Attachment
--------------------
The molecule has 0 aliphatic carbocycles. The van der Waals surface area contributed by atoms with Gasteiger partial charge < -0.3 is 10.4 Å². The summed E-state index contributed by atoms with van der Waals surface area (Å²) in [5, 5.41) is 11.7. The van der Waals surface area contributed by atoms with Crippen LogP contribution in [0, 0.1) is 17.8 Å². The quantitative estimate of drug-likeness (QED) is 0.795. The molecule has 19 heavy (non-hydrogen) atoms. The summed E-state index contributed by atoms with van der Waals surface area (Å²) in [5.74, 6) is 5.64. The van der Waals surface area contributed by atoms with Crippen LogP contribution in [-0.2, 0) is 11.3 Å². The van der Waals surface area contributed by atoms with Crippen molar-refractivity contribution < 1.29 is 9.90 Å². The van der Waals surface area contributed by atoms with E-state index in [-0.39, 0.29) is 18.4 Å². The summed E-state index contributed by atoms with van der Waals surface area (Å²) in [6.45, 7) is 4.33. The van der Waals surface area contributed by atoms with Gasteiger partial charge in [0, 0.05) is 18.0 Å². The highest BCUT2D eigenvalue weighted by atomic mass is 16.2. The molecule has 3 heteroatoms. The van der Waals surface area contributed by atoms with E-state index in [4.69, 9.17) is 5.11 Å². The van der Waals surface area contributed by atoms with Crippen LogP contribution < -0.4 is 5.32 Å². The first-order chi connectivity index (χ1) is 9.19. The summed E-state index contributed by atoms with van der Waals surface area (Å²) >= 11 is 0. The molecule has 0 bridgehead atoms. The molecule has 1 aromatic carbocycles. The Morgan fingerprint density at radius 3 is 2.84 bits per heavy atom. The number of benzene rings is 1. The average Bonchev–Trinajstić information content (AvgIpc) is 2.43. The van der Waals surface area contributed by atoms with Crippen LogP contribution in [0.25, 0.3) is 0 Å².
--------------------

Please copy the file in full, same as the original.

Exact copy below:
The molecule has 0 aliphatic carbocycles. The van der Waals surface area contributed by atoms with Gasteiger partial charge < -0.3 is 10.4 Å². The summed E-state index contributed by atoms with van der Waals surface area (Å²) in [5, 5.41) is 11.7. The van der Waals surface area contributed by atoms with Crippen LogP contribution in [0, 0.1) is 17.8 Å². The quantitative estimate of drug-likeness (QED) is 0.795. The molecule has 19 heavy (non-hydrogen) atoms. The summed E-state index contributed by atoms with van der Waals surface area (Å²) in [5.74, 6) is 5.64. The van der Waals surface area contributed by atoms with Crippen LogP contribution in [-0.2, 0) is 11.3 Å². The van der Waals surface area contributed by atoms with Crippen molar-refractivity contribution < 1.29 is 9.90 Å². The van der Waals surface area contributed by atoms with E-state index in [-0.39, 0.29) is 18.4 Å². The summed E-state index contributed by atoms with van der Waals surface area (Å²) in [6.45, 7) is 4.33. The van der Waals surface area contributed by atoms with Gasteiger partial charge in [0, 0.05) is 18.0 Å². The highest BCUT2D eigenvalue weighted by atomic mass is 16.2. The molecule has 3 heteroatoms. The van der Waals surface area contributed by atoms with E-state index in [4.69, 9.17) is 5.11 Å². The van der Waals surface area contributed by atoms with Crippen LogP contribution < -0.4 is 5.32 Å². The first-order chi connectivity index (χ1) is 9.19. The summed E-state index contributed by atoms with van der Waals surface area (Å²) >= 11 is 0. The molecule has 0 bridgehead atoms. The molecule has 1 aromatic carbocycles. The Morgan fingerprint density at radius 3 is 2.84 bits per heavy atom. The number of benzene rings is 1. The average Bonchev–Trinajstić information content (AvgIpc) is 2.43. The van der Waals surface area contributed by atoms with Crippen LogP contribution in [0.25, 0.3) is 0 Å².